How long should a chapter be?
Like so many writing related questions, my answer is: it depends.
Many contemporary thrillers seem to consist of literally hundreds of chapters, with each lasting no more than two pages. I am Pilgrim is a good recent example, and anyone familiar with the works of Michael Crichton will also know what I am talking about.
Other texts, surprisingly often stories aimed at children, contain chapters that at times seem very long. Harry Potter and the Order of the Phoenix contains many lengthy chapters, for example.
Both approaches work well for their respective formats – fast contemporary thriller, versus more traditional fairy tale. The short chapter approach doesn’t necessarily mean the writer considers the reader to have the attention span of goldfish. Other novels have a mixture of short and long chapters for artistic reasons – Life of Pi, for instance.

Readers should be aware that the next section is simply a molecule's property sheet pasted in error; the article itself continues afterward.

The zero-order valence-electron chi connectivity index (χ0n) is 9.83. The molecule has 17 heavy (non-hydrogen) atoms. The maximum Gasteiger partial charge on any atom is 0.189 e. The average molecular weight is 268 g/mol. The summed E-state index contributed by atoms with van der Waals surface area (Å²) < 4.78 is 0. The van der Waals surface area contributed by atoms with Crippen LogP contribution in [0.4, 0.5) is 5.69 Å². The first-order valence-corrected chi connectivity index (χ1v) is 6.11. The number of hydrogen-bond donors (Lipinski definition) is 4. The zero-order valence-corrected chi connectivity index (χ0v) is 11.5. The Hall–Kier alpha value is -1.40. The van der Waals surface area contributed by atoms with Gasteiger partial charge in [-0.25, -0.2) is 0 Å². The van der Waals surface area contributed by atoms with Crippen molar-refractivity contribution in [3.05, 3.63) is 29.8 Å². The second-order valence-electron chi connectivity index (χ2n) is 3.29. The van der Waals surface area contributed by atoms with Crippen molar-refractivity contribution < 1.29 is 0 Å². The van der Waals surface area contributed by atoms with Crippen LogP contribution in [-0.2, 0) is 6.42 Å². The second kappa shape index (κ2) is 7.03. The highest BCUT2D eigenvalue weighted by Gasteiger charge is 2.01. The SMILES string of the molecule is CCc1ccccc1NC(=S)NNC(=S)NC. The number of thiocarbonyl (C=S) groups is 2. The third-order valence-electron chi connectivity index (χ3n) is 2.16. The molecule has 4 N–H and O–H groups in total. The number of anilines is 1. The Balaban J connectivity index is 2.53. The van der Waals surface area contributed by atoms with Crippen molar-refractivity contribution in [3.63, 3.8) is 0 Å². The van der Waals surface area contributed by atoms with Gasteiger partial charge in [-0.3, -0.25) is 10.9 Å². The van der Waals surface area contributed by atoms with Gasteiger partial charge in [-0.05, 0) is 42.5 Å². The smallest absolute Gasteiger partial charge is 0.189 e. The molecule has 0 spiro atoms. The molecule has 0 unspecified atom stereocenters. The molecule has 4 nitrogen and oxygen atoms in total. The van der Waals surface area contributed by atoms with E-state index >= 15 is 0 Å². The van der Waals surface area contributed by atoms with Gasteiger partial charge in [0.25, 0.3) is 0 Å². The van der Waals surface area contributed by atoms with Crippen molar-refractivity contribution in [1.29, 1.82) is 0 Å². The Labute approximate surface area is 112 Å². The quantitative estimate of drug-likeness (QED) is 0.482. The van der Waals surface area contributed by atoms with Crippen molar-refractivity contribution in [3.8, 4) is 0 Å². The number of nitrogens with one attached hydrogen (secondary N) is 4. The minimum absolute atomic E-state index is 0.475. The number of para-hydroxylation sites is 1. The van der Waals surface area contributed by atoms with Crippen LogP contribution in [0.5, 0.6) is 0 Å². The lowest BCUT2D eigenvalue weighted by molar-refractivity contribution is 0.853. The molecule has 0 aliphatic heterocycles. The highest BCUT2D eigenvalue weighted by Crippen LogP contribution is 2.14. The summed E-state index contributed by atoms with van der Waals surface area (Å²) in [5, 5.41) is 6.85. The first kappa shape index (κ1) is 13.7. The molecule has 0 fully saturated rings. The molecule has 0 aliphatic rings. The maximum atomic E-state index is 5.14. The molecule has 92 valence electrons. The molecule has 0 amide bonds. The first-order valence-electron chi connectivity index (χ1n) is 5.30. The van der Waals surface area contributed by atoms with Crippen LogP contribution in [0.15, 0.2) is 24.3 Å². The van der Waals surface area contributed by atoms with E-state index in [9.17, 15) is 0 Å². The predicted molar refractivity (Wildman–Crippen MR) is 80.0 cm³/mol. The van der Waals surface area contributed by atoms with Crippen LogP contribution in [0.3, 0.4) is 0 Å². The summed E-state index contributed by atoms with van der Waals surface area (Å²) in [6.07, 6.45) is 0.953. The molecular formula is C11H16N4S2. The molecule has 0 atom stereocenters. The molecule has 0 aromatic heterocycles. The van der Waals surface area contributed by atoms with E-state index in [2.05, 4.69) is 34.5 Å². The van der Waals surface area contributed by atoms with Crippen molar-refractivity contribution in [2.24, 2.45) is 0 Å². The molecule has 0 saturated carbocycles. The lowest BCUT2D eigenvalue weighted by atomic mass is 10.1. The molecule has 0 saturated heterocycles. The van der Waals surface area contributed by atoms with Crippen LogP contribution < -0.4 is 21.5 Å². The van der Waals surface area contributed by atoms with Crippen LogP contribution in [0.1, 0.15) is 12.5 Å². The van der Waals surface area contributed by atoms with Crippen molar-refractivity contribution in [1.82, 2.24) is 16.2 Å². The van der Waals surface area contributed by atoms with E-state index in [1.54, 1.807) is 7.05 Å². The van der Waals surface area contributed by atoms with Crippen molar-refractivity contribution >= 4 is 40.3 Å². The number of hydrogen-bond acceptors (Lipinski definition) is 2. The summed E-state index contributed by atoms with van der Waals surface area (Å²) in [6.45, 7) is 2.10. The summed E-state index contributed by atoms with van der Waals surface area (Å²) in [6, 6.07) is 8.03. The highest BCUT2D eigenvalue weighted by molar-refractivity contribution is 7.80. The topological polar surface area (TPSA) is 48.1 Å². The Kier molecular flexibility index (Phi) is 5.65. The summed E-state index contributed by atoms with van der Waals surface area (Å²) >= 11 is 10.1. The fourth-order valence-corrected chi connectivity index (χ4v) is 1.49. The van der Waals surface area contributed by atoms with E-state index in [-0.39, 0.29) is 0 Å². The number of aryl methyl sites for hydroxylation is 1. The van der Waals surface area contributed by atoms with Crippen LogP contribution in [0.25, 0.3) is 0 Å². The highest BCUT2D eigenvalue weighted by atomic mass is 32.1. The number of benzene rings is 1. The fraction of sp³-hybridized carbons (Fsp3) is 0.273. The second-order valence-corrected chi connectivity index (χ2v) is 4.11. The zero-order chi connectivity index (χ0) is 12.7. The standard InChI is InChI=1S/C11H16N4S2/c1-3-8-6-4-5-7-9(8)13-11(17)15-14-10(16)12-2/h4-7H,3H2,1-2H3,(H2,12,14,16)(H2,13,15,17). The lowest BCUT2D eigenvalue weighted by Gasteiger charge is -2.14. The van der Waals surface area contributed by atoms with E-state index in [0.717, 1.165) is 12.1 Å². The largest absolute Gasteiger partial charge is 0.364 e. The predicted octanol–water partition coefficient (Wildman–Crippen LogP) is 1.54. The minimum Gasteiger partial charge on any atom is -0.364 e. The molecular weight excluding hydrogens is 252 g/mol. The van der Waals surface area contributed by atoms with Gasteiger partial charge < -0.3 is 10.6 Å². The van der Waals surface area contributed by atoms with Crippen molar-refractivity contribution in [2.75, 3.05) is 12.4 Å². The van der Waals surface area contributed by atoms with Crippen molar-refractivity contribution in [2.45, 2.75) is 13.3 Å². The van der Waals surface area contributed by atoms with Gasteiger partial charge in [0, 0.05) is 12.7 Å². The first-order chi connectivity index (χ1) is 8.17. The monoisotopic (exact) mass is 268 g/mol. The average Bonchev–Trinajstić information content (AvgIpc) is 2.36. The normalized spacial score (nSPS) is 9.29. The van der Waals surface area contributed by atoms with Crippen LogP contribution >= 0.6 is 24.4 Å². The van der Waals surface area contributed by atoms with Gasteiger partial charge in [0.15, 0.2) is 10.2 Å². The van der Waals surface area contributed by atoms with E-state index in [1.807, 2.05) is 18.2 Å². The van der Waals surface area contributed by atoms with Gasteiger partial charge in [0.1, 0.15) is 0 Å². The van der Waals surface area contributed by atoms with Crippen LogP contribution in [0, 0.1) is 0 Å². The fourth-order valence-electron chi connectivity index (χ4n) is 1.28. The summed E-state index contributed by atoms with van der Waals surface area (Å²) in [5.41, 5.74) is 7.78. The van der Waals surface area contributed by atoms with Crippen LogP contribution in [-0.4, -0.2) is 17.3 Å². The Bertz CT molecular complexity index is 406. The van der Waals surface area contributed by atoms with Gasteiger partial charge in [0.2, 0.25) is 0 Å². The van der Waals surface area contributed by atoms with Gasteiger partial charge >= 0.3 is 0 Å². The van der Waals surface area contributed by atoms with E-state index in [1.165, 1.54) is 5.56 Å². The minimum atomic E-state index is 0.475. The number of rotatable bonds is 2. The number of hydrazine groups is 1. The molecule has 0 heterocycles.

In my own writing, I generally stick to average length chapters in both my novels for children and for grown-ups, regardless of genre or subject matter. My stories seem to naturally gravitate to a relatively straightforward format. However, the stories themselves are often anything but.
On a related note, I generally do not title chapters in a novel aimed at grown-ups (with rare exceptions), but I always do in a novel aimed at children. Why? I have no idea. Perhaps chapter titles in books aimed at children just sound cool.